Photo: Mila Supinskaya Glashchenko/Shutterstock

6 Things I Stopped Giving a Sh*t About When I Moved Off the Grid

by Taylor Maguire Sep 7, 2016

When people hear ‘living off the grid’ they might think about hobbit holes and mud huts, but you can live off the grid in a conventional home, you’re just relying on different energy sources. In our situation, we still have dishwashers, TVs and surround sound. An old neighbor of mine had an automatic sprinkler system off the grid, powered by rainwater and solar panels. While relying on something like the weather to get your resources you tend to be more conscious of what you consume, and there are some things you just stop caring about.

1. Makeup

I just don’t wear it anymore. Sure, if there’s a ladies night in town or a concert I want to go to I’ll put a little on — but it’s usually handmade with cocoa powder, coconut oil, and berries. The ingredients are cheaper and I don’t have to worry about the carbon footprint of the manufacturers. I reuse my bottles so there’s no waste involved, and I don’t have to worry about chemical additives.

2. Shaving

Even though there is plenty water in our cistern, I’d rather give it to the vegetables or use it to cook. When you can see on a small scale how much water you consume, it changes your values. At some point you realize that rubbing a blade against your skin to remove something that’s going to grow back in a few days is just a futile concept and kind of a waste. It’s purely aesthetics — and a silly one at that. We all grow hair, why pretend otherwise? I’m actually proud of the armpit length I’ve achieved.

3. Junk food

This isn’t to say there aren’t junk food or fast food places close by my home, I’ve just become completely disinterested in them. It’s like a switch just went off. It’s really easy to eat healthy when everyone around you grows their own food, or supports a farmer who does. When I see a bag of chips I no longer find it appetizing, I just see it as a plastic bag with oil and salt inside. Besides the health factor, I have to take care of my own garbage, and it seems that the foods that are the worst for you always have the most packaging.

4. Stressing about bills

I still have bills, but I certainly have less than I did before I moved off the grid. When you rely on companies for your resources, you can develop a stress for how you’re going to afford a bill, and you can become disconnected from how much you’re actually using that resource.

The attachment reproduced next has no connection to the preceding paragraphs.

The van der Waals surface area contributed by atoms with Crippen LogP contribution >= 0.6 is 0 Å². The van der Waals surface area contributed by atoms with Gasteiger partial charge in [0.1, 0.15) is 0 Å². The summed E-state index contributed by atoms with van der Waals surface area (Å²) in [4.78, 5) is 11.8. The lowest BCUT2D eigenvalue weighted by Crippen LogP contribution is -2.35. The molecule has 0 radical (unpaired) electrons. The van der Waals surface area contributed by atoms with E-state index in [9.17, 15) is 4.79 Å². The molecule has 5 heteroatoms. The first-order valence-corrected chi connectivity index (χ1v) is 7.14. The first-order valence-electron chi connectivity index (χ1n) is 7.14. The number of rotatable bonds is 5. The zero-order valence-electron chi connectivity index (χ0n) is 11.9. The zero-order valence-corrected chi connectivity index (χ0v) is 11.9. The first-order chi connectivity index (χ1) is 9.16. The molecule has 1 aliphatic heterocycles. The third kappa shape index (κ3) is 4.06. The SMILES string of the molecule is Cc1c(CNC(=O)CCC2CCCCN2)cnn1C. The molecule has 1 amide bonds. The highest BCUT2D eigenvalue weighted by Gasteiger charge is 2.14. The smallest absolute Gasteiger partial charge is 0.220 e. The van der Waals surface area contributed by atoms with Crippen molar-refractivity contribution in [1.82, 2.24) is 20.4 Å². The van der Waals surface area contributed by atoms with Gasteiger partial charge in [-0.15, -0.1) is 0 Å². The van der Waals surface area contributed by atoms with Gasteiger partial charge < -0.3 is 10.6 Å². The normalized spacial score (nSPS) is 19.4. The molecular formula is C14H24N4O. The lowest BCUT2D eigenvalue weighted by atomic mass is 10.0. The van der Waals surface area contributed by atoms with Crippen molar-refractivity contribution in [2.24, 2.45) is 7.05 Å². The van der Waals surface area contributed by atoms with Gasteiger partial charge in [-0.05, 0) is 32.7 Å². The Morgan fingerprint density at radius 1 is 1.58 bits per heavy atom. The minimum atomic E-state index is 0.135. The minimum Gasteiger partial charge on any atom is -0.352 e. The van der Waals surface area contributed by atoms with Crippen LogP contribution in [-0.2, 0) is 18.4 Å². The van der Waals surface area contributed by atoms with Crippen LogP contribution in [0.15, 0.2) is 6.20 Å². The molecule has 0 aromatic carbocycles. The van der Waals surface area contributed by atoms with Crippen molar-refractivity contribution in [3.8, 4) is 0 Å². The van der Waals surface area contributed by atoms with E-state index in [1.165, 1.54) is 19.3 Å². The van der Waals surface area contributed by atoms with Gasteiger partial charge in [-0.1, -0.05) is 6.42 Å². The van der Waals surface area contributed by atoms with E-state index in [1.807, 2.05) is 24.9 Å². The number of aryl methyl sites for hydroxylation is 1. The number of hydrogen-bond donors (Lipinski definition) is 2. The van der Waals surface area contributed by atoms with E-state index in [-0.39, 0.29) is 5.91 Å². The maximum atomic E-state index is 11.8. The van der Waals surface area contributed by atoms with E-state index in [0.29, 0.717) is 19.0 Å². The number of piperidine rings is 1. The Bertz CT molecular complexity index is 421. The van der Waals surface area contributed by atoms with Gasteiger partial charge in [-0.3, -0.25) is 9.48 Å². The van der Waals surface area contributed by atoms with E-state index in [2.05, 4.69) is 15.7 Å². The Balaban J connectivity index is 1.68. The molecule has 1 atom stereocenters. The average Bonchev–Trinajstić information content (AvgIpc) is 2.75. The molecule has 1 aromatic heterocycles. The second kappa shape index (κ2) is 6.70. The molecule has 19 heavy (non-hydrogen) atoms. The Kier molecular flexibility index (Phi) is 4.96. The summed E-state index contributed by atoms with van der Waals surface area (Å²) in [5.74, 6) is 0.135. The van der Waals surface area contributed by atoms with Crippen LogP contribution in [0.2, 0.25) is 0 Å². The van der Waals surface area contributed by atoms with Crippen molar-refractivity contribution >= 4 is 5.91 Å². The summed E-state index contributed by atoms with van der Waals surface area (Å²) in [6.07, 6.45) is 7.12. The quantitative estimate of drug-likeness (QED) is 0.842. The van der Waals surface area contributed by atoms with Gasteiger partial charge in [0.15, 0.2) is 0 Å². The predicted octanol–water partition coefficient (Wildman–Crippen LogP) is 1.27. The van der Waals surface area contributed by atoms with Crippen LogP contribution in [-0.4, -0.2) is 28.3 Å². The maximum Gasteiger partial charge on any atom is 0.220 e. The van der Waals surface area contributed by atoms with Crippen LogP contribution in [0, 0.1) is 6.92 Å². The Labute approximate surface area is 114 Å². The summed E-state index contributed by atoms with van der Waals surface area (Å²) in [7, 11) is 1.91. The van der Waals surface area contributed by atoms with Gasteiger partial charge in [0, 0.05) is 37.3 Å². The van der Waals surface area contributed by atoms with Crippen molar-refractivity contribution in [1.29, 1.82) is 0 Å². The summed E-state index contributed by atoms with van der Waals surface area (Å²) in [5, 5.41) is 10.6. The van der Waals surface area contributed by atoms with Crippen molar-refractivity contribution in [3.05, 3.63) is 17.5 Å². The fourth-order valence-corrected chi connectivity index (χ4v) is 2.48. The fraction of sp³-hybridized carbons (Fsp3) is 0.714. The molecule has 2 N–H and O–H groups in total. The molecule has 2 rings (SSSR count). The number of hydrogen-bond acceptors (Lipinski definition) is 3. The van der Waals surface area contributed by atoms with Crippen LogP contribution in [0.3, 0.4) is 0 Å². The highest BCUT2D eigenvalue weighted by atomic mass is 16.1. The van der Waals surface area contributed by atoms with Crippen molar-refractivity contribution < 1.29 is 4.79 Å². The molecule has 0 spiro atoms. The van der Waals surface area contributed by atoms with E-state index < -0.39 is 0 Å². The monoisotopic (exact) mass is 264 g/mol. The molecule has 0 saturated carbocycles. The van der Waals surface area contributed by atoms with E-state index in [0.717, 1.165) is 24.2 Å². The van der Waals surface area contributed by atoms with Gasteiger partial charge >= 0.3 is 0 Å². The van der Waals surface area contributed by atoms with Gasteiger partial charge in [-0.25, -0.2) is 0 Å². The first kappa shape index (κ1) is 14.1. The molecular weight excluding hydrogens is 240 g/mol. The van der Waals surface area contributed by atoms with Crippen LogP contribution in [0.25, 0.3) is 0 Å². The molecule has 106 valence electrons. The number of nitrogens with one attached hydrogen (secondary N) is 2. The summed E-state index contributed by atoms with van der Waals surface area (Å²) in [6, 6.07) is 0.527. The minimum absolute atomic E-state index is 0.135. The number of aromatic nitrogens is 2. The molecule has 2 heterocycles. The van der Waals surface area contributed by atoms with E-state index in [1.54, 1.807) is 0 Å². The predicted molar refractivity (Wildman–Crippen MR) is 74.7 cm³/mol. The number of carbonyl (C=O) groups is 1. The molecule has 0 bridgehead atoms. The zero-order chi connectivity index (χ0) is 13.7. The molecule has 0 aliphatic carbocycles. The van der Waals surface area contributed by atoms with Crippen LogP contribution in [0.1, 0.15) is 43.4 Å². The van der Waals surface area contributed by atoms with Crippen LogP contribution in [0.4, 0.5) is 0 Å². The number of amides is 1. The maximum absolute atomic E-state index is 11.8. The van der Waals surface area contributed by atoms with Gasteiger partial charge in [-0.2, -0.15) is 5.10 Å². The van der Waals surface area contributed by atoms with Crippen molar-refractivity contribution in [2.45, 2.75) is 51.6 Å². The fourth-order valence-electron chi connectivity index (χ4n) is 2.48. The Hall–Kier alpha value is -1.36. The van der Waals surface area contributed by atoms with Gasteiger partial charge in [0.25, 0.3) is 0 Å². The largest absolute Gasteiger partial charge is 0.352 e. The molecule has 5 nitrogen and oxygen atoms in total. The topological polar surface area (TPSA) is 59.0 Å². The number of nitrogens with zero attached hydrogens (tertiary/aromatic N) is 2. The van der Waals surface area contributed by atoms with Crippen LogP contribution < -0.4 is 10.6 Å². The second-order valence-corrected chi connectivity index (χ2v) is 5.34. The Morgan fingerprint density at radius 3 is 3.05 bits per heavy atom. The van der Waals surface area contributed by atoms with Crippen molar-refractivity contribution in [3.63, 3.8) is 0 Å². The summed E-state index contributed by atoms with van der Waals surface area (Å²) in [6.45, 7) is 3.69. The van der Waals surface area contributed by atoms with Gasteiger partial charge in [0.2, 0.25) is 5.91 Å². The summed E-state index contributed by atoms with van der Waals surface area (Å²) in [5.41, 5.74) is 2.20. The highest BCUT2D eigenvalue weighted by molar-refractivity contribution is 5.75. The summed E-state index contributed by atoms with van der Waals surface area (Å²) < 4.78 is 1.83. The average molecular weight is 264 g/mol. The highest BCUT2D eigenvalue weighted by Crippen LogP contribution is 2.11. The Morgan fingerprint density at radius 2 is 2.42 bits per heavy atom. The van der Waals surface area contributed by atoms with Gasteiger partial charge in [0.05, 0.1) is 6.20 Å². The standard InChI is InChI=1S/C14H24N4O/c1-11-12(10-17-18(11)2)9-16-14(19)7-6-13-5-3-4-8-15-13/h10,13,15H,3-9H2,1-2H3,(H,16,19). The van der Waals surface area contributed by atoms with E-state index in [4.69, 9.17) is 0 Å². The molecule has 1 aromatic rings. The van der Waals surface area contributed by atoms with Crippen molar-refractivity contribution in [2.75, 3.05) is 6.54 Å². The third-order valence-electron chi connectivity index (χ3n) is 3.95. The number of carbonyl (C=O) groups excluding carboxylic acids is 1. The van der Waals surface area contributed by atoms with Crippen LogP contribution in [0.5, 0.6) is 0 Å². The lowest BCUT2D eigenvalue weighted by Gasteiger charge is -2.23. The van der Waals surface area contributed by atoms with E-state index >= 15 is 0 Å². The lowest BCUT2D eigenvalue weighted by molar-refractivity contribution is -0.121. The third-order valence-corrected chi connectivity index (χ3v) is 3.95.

The thermal mass and insulation of my home ensure that my temperature stays right around 70 degrees Fahrenheit year round. And if I get a little chilly, a sweater is fine. Even when we don’t have rain for weeks, I know my cisterns won’t be empty. I know that even in a drought, I’ll be able to have all the water I need and I won’t have to worry about how much it costs. I used to stay awake at night worrying about how I would afford to live, but now I’ve realized that knowledge is the difference between stressing and not.

5. Stressing about being late

I wake up with the sunrise. I eat when I’m hungry. I go to bed when I feel tired. I do have a clock, but it’s more for decoration than actual time-telling. Things get done when they get done, and I’m awake and ready with enough time to get them done pretty fast. I don’t have to worry about being late because my life isn’t driven by the hour — my time is driven by the sun, much like my electricity.

6. Sewage

There are a couple of different ways to get rid of human waste off the grid. I prefer to go the humanure route, which puts the nutrients right back into the earth. Humanure doesn’t smell because every time you go you sprinkle sawdust or charcoal over the top, which locks in the smell and absorbs some of the liquids. At an earlier point in my life, I would have balked at the idea of carrying a bucket of sewage across my yard, but these days it’s such an ordinary chore I’ll stop and have a conversation with my neighbor on the way out.

Living off the grid certainly isn’t a lifestyle for everyone, but whenever I visit family in the city I can’t help but think that it would be beneficial for the over-charged and over-stressed population to take a minute and rely on their residence to support them, instead of the companies they owe money too. It also wouldn’t hurt if the mainstream population stopped giving a shit about some of these things too.

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